The 14th annual VOMA Conference and Training Institute
will take place from September 16-20,
1997, in Des Moines, Iowa. VOMA board members Dorothy Barg Neufeld and Bruce
Kittle will be program co-chairs of this event.
Introductory Training - September 16 - 18
Track #1 Basic Training For Victim-Offender Mediation (3 Days)
This training will begin with the history and philosophy of victim/offender mediation and restorative justice. The training will teach the key components and skills of mediation. Using interactive exercises, demonstrations, role plays, and lectures, the
trainees will learn powerful communication skills. The trainers bring a dedication to facilitative, elicitive learning using hands-on exercises to illustrate concepts and develop skills.
The overall purpose of this introductory training is to assist trainees to gain an understanding of the process of mediation in the victim/offender context, and to develop skills in preparation for mediation role-play practice. Opportunity for role-play
practice will be provided at a conference workshop. Following this training and role-play practice, it is imperative that the trainees receive a hands-on internship with experienced mediators in their region.
Trainers: Kate Hunter, MPA, Executive Director of Mediation Services for Victims and Offenders, Seattle, WA, for 8 years, and lead trainer all those years. Received mediation training from Bill Lincoln at Antioch West; Advanced Victim Sensitive Mediation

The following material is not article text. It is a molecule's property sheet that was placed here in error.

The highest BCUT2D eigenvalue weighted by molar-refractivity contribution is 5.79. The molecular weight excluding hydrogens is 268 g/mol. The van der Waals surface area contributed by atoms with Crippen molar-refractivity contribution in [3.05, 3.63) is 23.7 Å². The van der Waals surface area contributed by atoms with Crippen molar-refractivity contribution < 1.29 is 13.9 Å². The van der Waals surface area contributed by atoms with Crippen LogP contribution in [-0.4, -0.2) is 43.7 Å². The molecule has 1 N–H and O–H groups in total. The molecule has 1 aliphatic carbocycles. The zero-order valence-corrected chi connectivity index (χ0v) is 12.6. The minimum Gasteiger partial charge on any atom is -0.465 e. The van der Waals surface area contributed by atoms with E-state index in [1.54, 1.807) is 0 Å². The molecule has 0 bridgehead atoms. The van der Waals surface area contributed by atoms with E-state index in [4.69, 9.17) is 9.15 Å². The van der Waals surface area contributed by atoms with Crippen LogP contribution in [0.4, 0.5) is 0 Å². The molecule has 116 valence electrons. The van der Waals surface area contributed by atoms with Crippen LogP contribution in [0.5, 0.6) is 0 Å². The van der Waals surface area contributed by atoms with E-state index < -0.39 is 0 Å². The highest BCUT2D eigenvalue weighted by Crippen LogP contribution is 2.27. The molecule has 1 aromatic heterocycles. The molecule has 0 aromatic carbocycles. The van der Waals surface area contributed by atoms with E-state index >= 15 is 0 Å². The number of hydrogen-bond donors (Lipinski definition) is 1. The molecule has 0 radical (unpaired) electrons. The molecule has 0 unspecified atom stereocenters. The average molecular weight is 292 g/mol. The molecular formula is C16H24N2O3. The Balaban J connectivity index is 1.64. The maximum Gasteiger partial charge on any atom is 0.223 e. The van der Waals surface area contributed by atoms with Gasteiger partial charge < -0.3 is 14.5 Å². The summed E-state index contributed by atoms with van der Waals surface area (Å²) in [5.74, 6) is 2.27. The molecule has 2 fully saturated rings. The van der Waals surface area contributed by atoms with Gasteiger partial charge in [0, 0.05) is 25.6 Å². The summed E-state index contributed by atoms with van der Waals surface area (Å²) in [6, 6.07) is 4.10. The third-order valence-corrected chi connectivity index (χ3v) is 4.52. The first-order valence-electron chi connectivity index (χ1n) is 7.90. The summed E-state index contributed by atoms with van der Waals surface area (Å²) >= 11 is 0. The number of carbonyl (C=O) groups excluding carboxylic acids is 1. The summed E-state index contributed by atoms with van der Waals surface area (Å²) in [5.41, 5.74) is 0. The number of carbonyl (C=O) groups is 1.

in Crimes of Severe Violence from Mark Umbreit: Unlearning Racism Training from Cheri Brown of the National Coalition-building Institute; as well as other trainers and trainings at past VOMA conferences. Currently in private practice as a mediator, trai
ner, and consultant.
Zachary Metz-Bradshaw, Volunteer Coordinator & Trainer with Mediation Services for Victims & Offenders, has been involved in community mediation for five years. He is a mediator and trainer in both civil (family, community, large-group) and criminal medi
ation. Mr. Metz directed and continues to be involved in a program teaching inmates peer mediation skills at the Washington State Reformatory at Monroe. His focus with Mediation Services is the integration of trained community volunteers into an importa
nt adjunct of the criminal justice system: victim-offender mediation.
Advanced Training - September 16 and 17
Track #2 Small Group Conferencing (2 Days)
Small Group Conferencing (SGC) requires mediation and organizational skills. This process allows the participation of victims, offenders, parents, and the community. Small Group conferences may include up to 30 people. Several mediators may be needed to
prepare participants. This method may be employed for criminal matters, status offenses, and school diversion situations. SCG works well with participants of every age.
Prerequisite: Victim-Offender mediation training
Trainer: Carolyn McLeod, Community Justice Coordinator for Washington County Court Services , Stillwater, Minnesota. She has trained and presented at many of the previous VOMA conferences and has trained at local, state, national, and international le
Track #3 Training For Trainers (2 Days)